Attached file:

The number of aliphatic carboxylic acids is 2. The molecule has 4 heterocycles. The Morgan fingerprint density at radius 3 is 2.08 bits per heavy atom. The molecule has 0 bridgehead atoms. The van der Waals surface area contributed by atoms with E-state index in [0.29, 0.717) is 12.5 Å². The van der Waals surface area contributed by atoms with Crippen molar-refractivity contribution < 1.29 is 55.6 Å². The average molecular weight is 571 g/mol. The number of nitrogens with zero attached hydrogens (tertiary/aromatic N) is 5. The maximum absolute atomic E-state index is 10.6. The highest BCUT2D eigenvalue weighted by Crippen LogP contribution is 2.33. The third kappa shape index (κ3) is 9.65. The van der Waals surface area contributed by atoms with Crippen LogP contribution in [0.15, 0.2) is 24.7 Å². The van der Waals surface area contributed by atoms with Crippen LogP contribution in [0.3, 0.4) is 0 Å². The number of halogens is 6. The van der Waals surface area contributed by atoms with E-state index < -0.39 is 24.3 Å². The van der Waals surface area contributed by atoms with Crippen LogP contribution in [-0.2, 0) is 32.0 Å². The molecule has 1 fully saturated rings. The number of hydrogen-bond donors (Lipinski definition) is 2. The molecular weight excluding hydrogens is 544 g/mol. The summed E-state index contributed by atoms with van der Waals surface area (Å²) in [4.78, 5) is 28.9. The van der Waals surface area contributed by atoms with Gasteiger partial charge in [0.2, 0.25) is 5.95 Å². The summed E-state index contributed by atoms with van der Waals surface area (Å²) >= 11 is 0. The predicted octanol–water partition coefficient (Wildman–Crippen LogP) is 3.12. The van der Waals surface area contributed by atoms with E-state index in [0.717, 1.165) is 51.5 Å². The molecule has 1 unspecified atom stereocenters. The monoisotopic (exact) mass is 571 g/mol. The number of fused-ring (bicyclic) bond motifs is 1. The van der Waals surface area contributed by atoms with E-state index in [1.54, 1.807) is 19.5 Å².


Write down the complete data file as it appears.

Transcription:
The number of aliphatic carboxylic acids is 2. The molecule has 4 heterocycles. The Morgan fingerprint density at radius 3 is 2.08 bits per heavy atom. The molecule has 0 bridgehead atoms. The van der Waals surface area contributed by atoms with E-state index in [0.29, 0.717) is 12.5 Å². The van der Waals surface area contributed by atoms with Crippen molar-refractivity contribution < 1.29 is 55.6 Å². The average molecular weight is 571 g/mol. The number of nitrogens with zero attached hydrogens (tertiary/aromatic N) is 5. The maximum absolute atomic E-state index is 10.6. The highest BCUT2D eigenvalue weighted by Crippen LogP contribution is 2.33. The third kappa shape index (κ3) is 9.65. The van der Waals surface area contributed by atoms with Crippen LogP contribution in [0.15, 0.2) is 24.7 Å². The van der Waals surface area contributed by atoms with Crippen LogP contribution in [0.3, 0.4) is 0 Å². The number of halogens is 6. The van der Waals surface area contributed by atoms with E-state index < -0.39 is 24.3 Å². The van der Waals surface area contributed by atoms with Crippen LogP contribution in [-0.2, 0) is 32.0 Å². The molecule has 1 fully saturated rings. The number of hydrogen-bond donors (Lipinski definition) is 2. The molecular weight excluding hydrogens is 544 g/mol. The summed E-state index contributed by atoms with van der Waals surface area (Å²) in [4.78, 5) is 28.9. The van der Waals surface area contributed by atoms with Gasteiger partial charge in [0.2, 0.25) is 5.95 Å². The summed E-state index contributed by atoms with van der Waals surface area (Å²) >= 11 is 0. The predicted octanol–water partition coefficient (Wildman–Crippen LogP) is 3.12. The van der Waals surface area contributed by atoms with E-state index in [0.717, 1.165) is 51.5 Å². The molecule has 1 unspecified atom stereocenters. The monoisotopic (exact) mass is 571 g/mol. The number of fused-ring (bicyclic) bond motifs is 1. The van der Waals surface area contributed by atoms with E-state index in [1.54, 1.807) is 19.5 Å².